The combination of ongoing formal and informal assessments in PhD Science in Sync™ gives teachers ample information to monitor student progress—and then to provide targeted, scaffolded instruction as needed.
Distance learning arrangements can offer some advantages over in-person learning. In an online environment, teachers may find it easier to schedule and engage in one-on-one conferences with students or to meet with small groups. Some Group A/Group B schedules have built in a no-class Friday; teachers can devote this day to checking in with students and providing feedback.
Online communication platforms may make it easier for students to submit work and for teachers to provide specific feedback on this work. In providing feedback, it's helpful to be specific about what students did or did not do in response to a given task; it's unhelpful to provide general feedback about how students are doing. Similarly, it can be helpful to provide feedback that is focused on the specific science concepts that are being taught at that point in the module; it's better to explain feedback and tie it to specific points of instruction. In this way, written feedback can take the form of a conversation with students.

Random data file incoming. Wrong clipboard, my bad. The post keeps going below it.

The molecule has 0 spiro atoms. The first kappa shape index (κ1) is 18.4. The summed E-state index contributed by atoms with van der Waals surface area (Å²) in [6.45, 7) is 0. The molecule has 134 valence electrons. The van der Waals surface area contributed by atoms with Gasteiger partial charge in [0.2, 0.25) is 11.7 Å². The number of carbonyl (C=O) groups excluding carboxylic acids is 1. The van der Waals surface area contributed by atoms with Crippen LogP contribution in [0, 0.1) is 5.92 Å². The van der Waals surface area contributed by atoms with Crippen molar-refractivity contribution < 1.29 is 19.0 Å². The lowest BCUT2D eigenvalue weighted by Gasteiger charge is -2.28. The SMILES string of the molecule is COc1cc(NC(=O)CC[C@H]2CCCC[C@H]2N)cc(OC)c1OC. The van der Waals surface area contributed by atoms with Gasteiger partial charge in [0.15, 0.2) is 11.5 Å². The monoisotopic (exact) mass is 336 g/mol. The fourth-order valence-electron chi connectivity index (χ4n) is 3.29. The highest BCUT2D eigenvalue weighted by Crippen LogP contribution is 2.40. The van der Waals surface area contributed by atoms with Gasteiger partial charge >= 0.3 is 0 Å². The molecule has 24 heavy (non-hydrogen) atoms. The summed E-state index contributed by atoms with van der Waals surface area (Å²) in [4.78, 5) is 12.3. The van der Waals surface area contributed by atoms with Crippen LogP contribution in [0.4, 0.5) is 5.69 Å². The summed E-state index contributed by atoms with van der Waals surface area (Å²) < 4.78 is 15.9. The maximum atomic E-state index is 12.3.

Teachers should create a plan to give feedback directly to students or to families of younger students.
- It is recommended that students get feedback at least once per week but that work is reviewed daily.
- Feedback should vary and could include comments, LMS replies, grades, emails, phone calls and/or letters.
- There should be a balance between assignments done for completion and those scored.
- Reviewing and providing feedback in a virtual setting is time intensive, so set expectations in advance and communicate expectations to students. For example, “You can expect to receive feedback from me on your work at least once per week, but I will be looking at your work daily.”